teacher quality

It's Time for Teachers to Take Some of the Blame for Trump

It’s been nearly a month since the election and I’m still not over it. I’ve probably gone through the full spectrum of emotions. Some of my teacher friends were tugging at me to speak or write my reactions immediately afterwards, but it just was too soon. The language was too raw, my attitude too combative. But I’m ready now. After much thought and reflection, all I’m able to muster at this point is an apology. That’s right, I am sorry. As an educator, I can’t help but feel this election is emblematic of our failure as a sector to prepare the populace for self-government. Nobody is exempt here. Traditional public or charter, homeschool or private, this one is on everybody. I was talking to one of my colleagues and fellow state teachers of the year before November 8 even happened. Even then, we looked at each other and said, “This one is on us.” Just the tenor of the election cycle was enough to solidify the feeling. Neither of us had experienced in our adult lives such a stunning abandonment of facts, baseless claims, deliberately biased coverage, and overall lack of scrutiny. It was absolutely mind blowing and a sad commentary on the state of education in our country.

We Are Custodians of Social Good

I recently gave a talk as part of TEDxCharlotte titled, Education Isn’t the Only thing, It’s Everything. I tried to make the case that what happens in the classroom has a ripple effect throughout every other aspect of society. Our inability to produce thoughtful, civic-minded, well-rounded, critical thinkers has a real human and societal cost. When we don’t push our students to develop well-informed opinions, to support claims with evidence or interrogate their sources we see what happens. This has always been true in theory, but the 2016 Presidential Election laid it bare for the world to see. Fully immersed in Internet meme culture and information echo chambers, we seem to have lost our grip on reality. A current Stanford study showed that 80 percent of students (middle school through college) can’t distinguish between real or “fake news” on social media. Additionally, they had trouble distinguishing whether or not the source was credible. This frightening revelation, coupled with the belief by one major fake news provider that he helped influence the outcome of the election, ought to give educators everywhere pause. How should we feel knowing that so many of the individuals who went to the polls and cast their ballots first sat in our classrooms? The truth is, we should be in our feelings. This is the part of being an educator that often goes overlooked. It serves a civil function. We are more than just deliverers of content; we are custodians of the social good. The skills and competencies developed in classes far outlive their term. This should be the philosophy that undergirds every teacher's pedagogy at all levels. If we can’t find a way through the lesson planning, activities, and assessments to embed these approaches then we are failing the public and endangering our future.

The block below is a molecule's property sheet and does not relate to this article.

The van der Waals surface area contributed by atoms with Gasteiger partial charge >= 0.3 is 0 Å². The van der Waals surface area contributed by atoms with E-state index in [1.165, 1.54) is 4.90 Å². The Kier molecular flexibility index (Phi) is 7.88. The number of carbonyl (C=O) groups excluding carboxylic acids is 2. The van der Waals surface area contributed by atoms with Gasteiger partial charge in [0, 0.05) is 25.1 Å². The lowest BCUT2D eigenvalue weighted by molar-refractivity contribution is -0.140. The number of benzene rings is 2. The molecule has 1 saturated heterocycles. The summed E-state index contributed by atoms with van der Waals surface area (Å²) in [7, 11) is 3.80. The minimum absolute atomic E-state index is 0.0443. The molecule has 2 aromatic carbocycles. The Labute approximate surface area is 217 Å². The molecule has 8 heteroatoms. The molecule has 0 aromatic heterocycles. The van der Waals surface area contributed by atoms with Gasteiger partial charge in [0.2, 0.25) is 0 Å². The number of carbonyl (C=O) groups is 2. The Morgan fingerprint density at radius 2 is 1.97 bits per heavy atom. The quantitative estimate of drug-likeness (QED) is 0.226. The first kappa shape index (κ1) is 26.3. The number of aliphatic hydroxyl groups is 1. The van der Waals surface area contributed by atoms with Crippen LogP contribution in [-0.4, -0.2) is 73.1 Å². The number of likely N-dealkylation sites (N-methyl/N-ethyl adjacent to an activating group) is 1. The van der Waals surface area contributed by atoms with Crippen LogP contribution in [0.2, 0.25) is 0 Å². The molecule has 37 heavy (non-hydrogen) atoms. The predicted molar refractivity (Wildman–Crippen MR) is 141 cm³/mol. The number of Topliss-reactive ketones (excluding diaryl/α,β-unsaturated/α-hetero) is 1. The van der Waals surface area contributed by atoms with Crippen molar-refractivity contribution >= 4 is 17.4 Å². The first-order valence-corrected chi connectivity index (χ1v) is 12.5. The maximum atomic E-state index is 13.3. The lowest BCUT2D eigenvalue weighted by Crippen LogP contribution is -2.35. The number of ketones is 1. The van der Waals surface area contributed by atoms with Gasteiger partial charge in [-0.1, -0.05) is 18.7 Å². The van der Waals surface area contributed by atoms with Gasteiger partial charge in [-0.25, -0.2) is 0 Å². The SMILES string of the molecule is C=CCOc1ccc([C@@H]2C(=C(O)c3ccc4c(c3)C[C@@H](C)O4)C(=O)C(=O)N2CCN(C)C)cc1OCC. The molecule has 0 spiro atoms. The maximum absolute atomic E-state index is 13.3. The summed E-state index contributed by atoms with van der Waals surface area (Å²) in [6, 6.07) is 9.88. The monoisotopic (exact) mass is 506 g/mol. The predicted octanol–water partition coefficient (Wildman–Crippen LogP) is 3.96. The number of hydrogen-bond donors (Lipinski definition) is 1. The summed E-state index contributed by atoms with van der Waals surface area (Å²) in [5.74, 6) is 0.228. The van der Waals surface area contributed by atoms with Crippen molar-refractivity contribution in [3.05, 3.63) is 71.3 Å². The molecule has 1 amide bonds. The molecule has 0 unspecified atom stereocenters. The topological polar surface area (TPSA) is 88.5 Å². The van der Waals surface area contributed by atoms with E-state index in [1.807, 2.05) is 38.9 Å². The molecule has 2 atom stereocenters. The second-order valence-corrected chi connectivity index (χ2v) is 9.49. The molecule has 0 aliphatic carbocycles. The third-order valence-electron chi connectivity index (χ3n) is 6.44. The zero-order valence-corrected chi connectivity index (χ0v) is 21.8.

We’re Not Measuring Up

What is clear is that being educated is more than just matriculation, more than the accumulation of credit hours or a diploma. It speaks to the way we engage the world around us. It’s about whether or not we ask big questions or employ reason and logic. This is the greatest metric of education, and if the election is any indicator, we’re not measuring up. When people used to ask me why I teach, I would respond by asking them if they wanted to be tried by a jury of their peers where ordinary citizens didn’t have the literacies or critical-thinking skills to evaluate cases and render an accurate verdict. I’d follow by asking if they wanted to live in a nation so poorly educated and gullible that the electorate was unfit to self-govern. As educators, we need to ask ourselves the same question. If the answer is no, then we have some serious work to do.
James E. Ford
James E. Ford is the 2015 North Carolina State Teacher of the Year and a member of the National Network of State Teachers of the Year. He currently is the Principal Consultant at Filling the Gap Educational Consultants and is a first year doctoral student at UNC-Charlotte. Ford earned a bachelor of science in mass communication from Illinois State University in 2003 and a master’s degree in ...

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